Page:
I’m very fond of Stephen King’s Dark Tower.
So fond, in fact, that I’m taking considerable time from an unfortunately busy schedule to reread and finish it (on my first read, I lost the thread at book 6, The Song of Susannah). I’ve already spoken about The Gunslinger, and the bell strikes for a recommendation of that second Dark Tower book, The Drawing of Three.
Three people. Two men and a woman. A druggie, a cripple and a serial killer. Three compelling stories crossing the borders between worlds and time, bonding three together, and changing the fate of a fourth.
The intersection of the three, the one that draws them is none other than the gunslinger Roland, maimed and severely weakened by fever due to an infection running rampant, poisoning his blood and clouding his mind.
On a beach, Roland finds a door. A door that, once opened, leads him into the mind of another — the drug addict Eddie, a young man ridden by a demon known as cocaine. Now he is ridden by Roland, also, and you better believe that a stinkin’ drug doesn’t stand a chance against the last gunslinger of Gilead.
The second door leads to a New York different from the one Eddie knows, the Big Apple of the sixties. Meet Odetta Walker, a black crippled woman with no legs, and the heiress of a fortune. Odetta is a proper, if slightly uptight young lady but there’s a catch — she’s a schizo. Not that she knows it! No, far from it. What could possibly go wrong?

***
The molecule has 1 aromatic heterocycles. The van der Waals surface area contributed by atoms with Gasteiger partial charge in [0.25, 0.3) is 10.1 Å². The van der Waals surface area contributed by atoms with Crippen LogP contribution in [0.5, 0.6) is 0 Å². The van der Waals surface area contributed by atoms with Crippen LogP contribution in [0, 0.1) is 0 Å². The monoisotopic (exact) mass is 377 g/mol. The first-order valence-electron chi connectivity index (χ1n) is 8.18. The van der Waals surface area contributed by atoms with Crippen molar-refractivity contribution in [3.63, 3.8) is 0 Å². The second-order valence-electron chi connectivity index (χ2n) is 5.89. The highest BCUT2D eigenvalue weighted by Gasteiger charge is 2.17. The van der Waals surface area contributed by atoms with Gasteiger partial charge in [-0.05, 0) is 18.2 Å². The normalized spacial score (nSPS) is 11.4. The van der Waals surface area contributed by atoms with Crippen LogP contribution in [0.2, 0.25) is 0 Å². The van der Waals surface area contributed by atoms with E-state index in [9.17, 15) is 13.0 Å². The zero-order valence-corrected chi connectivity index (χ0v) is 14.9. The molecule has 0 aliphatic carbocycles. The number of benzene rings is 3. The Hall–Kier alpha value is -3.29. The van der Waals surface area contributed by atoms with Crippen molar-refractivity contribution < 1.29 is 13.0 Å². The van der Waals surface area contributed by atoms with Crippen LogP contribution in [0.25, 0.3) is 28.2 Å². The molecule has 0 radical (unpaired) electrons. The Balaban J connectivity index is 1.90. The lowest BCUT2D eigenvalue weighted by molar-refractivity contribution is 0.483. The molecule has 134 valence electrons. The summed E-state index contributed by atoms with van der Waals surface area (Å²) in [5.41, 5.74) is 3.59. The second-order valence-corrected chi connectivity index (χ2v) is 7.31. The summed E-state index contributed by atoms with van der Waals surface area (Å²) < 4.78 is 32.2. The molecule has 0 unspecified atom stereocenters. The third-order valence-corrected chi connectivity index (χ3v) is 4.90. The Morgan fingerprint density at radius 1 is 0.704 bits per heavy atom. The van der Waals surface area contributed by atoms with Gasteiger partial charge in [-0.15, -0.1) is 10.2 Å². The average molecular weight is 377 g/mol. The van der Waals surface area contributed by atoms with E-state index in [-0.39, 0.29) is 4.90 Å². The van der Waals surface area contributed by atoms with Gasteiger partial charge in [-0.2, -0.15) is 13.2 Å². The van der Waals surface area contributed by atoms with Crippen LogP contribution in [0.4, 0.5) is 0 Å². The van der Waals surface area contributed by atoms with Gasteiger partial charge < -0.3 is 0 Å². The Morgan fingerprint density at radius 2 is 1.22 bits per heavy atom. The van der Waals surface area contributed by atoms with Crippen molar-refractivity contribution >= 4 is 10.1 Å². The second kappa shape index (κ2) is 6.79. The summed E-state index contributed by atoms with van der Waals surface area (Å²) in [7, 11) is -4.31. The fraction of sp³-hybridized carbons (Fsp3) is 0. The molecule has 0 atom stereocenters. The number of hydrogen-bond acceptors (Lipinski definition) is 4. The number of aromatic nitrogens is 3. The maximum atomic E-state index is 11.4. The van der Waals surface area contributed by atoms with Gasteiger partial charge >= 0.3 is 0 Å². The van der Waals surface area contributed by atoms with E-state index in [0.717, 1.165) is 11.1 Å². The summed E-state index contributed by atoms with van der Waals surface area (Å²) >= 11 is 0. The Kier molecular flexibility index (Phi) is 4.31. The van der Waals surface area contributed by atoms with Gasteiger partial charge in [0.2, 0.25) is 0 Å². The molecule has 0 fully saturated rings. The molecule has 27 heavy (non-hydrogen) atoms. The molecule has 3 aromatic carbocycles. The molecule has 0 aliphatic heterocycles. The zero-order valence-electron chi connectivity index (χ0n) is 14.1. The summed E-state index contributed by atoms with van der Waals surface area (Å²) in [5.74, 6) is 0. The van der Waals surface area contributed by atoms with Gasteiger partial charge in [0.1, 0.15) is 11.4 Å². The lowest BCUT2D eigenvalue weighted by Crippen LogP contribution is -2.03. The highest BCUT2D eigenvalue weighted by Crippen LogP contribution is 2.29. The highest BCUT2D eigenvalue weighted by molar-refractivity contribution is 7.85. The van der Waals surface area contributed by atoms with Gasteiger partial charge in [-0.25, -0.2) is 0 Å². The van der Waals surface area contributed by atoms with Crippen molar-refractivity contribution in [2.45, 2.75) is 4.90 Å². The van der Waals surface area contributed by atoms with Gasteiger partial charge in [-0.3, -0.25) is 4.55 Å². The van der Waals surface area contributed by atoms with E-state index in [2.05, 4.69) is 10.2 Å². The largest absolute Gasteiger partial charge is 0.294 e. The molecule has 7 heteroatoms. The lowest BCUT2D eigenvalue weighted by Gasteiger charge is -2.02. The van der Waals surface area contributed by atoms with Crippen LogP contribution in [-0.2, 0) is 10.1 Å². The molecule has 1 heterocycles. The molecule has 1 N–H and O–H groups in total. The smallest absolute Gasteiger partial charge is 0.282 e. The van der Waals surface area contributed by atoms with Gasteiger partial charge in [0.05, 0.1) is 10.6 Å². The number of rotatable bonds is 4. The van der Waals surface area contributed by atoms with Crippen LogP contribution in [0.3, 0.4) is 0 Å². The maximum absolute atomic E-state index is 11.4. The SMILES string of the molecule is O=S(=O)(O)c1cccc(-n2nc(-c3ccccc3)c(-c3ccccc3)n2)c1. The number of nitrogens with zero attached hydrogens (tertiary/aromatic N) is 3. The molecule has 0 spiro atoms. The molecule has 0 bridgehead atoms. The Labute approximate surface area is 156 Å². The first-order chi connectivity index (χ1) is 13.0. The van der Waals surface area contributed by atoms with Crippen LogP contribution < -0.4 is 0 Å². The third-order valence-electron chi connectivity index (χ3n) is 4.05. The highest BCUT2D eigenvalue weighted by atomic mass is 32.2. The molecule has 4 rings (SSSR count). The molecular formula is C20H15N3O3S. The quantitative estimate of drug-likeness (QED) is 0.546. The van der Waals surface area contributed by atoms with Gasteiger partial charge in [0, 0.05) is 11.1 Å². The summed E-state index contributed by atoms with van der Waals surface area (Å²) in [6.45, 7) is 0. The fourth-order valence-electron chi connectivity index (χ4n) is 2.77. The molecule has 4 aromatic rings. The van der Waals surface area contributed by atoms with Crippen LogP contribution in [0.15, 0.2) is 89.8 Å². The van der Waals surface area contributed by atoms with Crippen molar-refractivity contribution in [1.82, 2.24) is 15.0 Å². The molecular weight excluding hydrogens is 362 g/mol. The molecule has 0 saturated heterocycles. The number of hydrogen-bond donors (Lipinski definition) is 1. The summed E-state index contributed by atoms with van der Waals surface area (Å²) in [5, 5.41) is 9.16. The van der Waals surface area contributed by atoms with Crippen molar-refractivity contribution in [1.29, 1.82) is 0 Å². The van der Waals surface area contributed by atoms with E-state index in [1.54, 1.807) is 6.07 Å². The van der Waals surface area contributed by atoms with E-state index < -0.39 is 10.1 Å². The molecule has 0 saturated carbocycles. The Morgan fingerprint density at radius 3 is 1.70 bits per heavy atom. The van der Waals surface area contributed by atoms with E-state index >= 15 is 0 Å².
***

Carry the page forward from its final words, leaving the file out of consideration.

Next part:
As for the third…I think I’ll say no more about him than I have already. It’s a thrilling third act to this second chapter of Roland Deschain’s quest for the Dark Tower.
If you’re familiar with any of Stephen King’s prose, you’ll know what to expect — clear, concise writing that absorbs you with ease. Putting the book down was downright impossible, at times. As far as the re-read goes, I was surprised to find so much material I’d originally overlooked. Now that I have a lot better idea of where the story is going, I found a lot of foundation building, not just the obvious kind but also that more intricate, subtle sort.
The Dark Tower grows closer. Don’t ignore it.
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